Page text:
He was always worried about getting along with people. Looking after others was his priority and he would always move towards people that he perceived needed help.

Being helpful, supportive and focusing on positive relationships is strength. If this strength is over-played though, it can have a negative effect on relationships leading to poor performance and mediocre results.

Being overly nice contorted Jack’s lens for doing business effectively: He would lower the price to prospective clients and was always giving his time or services away for free. He was seen as “a soft touch.” He would not give feedback to his staff in fear of upsetting them. He would spend time worrying about whether people liked him or not. Work took second place to his feelings.

Being “nice” takes a lot of energy.

Here is how to recognize when being nice is too much:

1. You’re too concerned about keeping harmony: You shy away from confrontation or difficult conversations. You’re always stepping in to keep things sweet and cool. Looking after others is your sole priority.

2. You avoid giving feedback: You neglect to give honest and open feedback to your clients and staff. They can’t improve because you keep the information to yourself. You focus on giving praise and rarely offer advice on how to improve. Others may feel that mediocrity is tolerated.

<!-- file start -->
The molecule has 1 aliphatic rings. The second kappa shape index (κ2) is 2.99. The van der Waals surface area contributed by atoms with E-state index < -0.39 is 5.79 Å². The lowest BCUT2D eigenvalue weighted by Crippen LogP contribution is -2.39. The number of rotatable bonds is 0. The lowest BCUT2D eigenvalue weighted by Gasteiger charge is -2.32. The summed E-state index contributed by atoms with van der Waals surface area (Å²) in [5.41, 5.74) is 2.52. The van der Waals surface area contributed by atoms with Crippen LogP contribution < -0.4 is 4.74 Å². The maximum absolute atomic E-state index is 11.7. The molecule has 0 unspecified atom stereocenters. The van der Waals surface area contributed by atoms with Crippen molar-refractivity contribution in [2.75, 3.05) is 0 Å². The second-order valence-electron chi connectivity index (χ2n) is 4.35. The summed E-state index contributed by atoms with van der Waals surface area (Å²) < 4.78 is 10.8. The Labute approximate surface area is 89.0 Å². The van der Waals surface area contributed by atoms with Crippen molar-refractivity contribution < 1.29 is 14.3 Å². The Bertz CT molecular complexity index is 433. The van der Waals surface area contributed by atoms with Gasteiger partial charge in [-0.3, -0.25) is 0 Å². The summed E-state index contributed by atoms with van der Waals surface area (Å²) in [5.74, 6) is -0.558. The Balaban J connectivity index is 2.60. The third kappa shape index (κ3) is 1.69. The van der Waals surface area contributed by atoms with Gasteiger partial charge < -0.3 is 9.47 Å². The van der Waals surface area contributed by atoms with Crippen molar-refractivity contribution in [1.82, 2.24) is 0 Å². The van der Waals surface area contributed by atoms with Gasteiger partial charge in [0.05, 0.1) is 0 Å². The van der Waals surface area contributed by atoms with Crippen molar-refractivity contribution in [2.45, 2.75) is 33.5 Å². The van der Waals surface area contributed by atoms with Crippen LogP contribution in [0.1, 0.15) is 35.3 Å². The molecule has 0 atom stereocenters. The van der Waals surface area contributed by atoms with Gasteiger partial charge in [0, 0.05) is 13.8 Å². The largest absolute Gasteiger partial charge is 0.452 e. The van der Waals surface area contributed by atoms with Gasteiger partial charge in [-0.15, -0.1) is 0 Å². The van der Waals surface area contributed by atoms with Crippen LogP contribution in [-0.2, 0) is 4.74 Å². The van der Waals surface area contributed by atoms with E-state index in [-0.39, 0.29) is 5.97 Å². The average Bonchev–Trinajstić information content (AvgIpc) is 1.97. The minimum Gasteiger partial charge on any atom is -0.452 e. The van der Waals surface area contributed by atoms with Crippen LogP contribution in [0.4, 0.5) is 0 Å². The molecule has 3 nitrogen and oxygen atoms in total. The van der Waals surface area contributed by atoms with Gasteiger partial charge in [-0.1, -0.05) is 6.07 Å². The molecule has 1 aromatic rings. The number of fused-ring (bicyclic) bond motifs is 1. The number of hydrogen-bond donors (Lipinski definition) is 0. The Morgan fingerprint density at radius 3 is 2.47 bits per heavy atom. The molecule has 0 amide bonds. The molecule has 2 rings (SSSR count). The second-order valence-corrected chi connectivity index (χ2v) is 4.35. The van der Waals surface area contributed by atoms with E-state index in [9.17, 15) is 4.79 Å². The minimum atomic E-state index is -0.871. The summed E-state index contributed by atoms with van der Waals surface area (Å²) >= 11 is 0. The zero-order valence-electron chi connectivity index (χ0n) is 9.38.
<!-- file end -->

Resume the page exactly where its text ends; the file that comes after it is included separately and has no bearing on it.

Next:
3. You worry what people think of you: You are more concerned about getting along with people, sometimes to the detriment of the task in hand! Task accomplishment becomes a potential blindside. You worry about what people might/might not be thinking about you. This becomes your priority and distorts your thinking. You constantly replay in your mind whether they like you or not,maybe you upset them when you said something.

4. You’re too friendly in a crisis: Instead of taking the lead and providing clarity and direction, you are too focused on keeping everyone happy and maintaining the welfare of others. You play down the situation and people …